30 Jun, 2022

If you are involved in the classroom, you may have received questions about it. And as a parent, you might have heard this 4-letter acronym pronounced out loud by your teenager(s). Do you feel like your students know more about PrEP than you do? We want to equip you with the necessary information to discuss this important topic with them. Consider this article your launchpad to having thoughtful conversations about PrEP and sexual health. Are you ready to be prepared to talk about PrEP?

What is PrEP?

PrEP stands for Pre-Exposure Prophylaxis. As its name suggests, it’s a “prophylactic” drug, which means that it’s used to prevent diseases from occurring. 

In the case of PrEP, it can reduce someone’s risk of getting infected with HIV through sex or through the injection of drugs. 

The FDA approved the first PrEP medicine (Truvada) in 2012. Later on, two other drugs were developed: Descovy, which, like Truvada, comes in pill form, and Apretude, which is a shot. 

How does it work?

HIV is a virus that targets cells from the immune system called “T cells” (or “white cells”, or “CD4 cells”). These cells are crucial in fighting against infections and diseases. But when HIV enters the body, it starts killing them. As a result, the infected person’s defenses decrease, and as their number of T cells becomes low, they are given a diagnosis of AIDS

The way PrEP works is by setting up “fortified walls” around T cells to prevent the HIV virus from getting into them and replicating. However, for this to be true, PrEP needs to be taken daily. Missing a dose means that the probability of infection can rise significantly. 

In addition, PrEP doesn’t become effective right away. According to the CDC, someone who engages in anal sex needs to take it for 7 days before the drug starts being effective. For women who have vaginal sex, the drug needs to be taken for 21 days before it becomes effective. 

But how effective is it?

So how effective is it really? The CDC website states that PrEP is “99% effective when taken as prescribed”, but only “74% among people who inject drugs”. On the other hand, there are still a lot of unknowns, which is why experts recommend exercising caution.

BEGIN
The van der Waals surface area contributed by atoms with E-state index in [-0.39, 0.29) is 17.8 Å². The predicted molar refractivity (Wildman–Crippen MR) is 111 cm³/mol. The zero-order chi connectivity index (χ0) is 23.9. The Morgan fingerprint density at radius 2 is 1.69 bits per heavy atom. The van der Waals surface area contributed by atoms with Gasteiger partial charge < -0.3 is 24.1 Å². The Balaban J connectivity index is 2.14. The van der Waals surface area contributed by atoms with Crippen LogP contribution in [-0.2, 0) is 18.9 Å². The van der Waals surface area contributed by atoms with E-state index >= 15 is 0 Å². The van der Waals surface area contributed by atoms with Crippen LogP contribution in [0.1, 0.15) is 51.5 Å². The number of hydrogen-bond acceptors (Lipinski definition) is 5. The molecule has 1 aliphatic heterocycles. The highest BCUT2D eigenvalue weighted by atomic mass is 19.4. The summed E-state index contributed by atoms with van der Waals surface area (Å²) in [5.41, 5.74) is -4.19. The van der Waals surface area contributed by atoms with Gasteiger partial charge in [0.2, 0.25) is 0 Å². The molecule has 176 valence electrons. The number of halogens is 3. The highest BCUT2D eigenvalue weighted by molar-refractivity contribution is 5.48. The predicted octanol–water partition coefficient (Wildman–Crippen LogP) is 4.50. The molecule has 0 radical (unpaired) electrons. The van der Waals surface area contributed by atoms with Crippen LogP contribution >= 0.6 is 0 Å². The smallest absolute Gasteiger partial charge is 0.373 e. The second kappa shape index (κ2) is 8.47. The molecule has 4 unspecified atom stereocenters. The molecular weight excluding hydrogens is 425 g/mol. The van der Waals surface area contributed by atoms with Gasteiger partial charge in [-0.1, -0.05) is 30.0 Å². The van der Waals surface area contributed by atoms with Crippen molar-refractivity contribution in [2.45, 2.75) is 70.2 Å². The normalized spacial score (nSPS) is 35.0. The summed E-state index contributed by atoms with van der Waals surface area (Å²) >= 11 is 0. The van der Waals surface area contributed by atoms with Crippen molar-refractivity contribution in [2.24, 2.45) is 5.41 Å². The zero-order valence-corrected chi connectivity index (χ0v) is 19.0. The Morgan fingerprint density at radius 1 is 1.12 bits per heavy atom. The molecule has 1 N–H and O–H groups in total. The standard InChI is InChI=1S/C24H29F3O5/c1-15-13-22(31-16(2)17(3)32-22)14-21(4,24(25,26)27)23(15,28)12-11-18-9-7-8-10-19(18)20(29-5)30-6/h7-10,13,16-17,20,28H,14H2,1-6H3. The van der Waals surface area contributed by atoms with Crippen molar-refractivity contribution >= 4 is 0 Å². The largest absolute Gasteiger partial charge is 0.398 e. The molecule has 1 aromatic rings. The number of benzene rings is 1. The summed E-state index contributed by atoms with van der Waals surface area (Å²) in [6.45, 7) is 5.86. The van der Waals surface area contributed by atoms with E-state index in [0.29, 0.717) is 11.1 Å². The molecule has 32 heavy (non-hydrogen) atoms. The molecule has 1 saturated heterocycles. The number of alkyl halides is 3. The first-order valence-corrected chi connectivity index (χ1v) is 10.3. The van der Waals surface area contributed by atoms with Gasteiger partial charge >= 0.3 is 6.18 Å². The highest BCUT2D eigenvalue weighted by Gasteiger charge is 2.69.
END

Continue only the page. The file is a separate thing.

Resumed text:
One of the unknowns involves the effectiveness of the medication in women. Researchers warn that “women are biologically twice as susceptible to HIV during unprotected vaginal sex compared to men, and this risk further increases with unprotected anal sex, if the partner has a high HIV viral load, in the setting of mucosal inflammation, or if either partner has a sexually transmitted infection.” 

Moreover, many clinical trials don’t include women to test for the effectiveness of PrEP. Descovy, for example, wasn’t tested on women at all. 

Who can use PrEP?

PrEP is being promoted for people at risk of HIV infection. These include those who have a partner diagnosed with HIV, those who engage in anal sex, or who inject drugs. Even then, experts recommend being careful and taking other steps to protect against HIV, such as using condoms. This is because PrEP is not foolproof and breakthrough cases (meaning, people getting infected while taking PrEP) have been reported.

So is PrEP the solution? 

Now that you know more about PrEP, what should you answer to a student who is inquiring about PrEP? Is PrEP the solution to prevent HIV infections?

At Pure Freedom, we know that a holistic approach to health, including sexual health, is best. Throughout our research, we have found that students have the highest chance of being healthy and successful when they delay all sexual activity until they are in a stable, committed relationship such as marriage. 

While PrEP might be useful in reducing someone’s risk of getting infected with HIV:

  • It doesn’t protect against other STIs such as chlamydia and gonorrhea, for which teenagers and young adults are particularly at risk. As a reminder, in 2019, 61% of new cases were in people aged 15-24.
  • PrEP may give a false sense of security and as a result, students may start taking more risks. Did you know that when the use of helmets became mandatory for bikers, head injuries actually went up? While it might sound surprising, it makes sense when considering that people tend to adopt more risky behaviors when they feel that there is a safety net to protect them against worst case scenarios. 
  • Teenage sex in itself is risky, not just because of physical risks but also emotional ones. Several studies have linked early onset sexual activity with a higher risk for depression, anxiety, and low self esteem.
  • Last but not least, PrEP is a drug, and just like with any other drug, there are potential risks. Mild side effects include nausea, headaches, fatigue and stomach pain, while more serious complications include loss of bone mineral density and kidney damage

It’s our mission to help you keep your student(s) safe and healthy. To learn more about our primary prevention approach and its effectiveness, click here. And if you have any additional questions about PrEP, HIV, or about our program, feel free to contact us at purefreedom@lifelinemo.org or at (660) 665-3059. Our educators discuss STI prevention as well as many other topics such as healthy relationships and goal setting in the classroom. We would be happy to come teach your students about how they can build a healthy future for themselves. 

Written by Elodie Takamiya.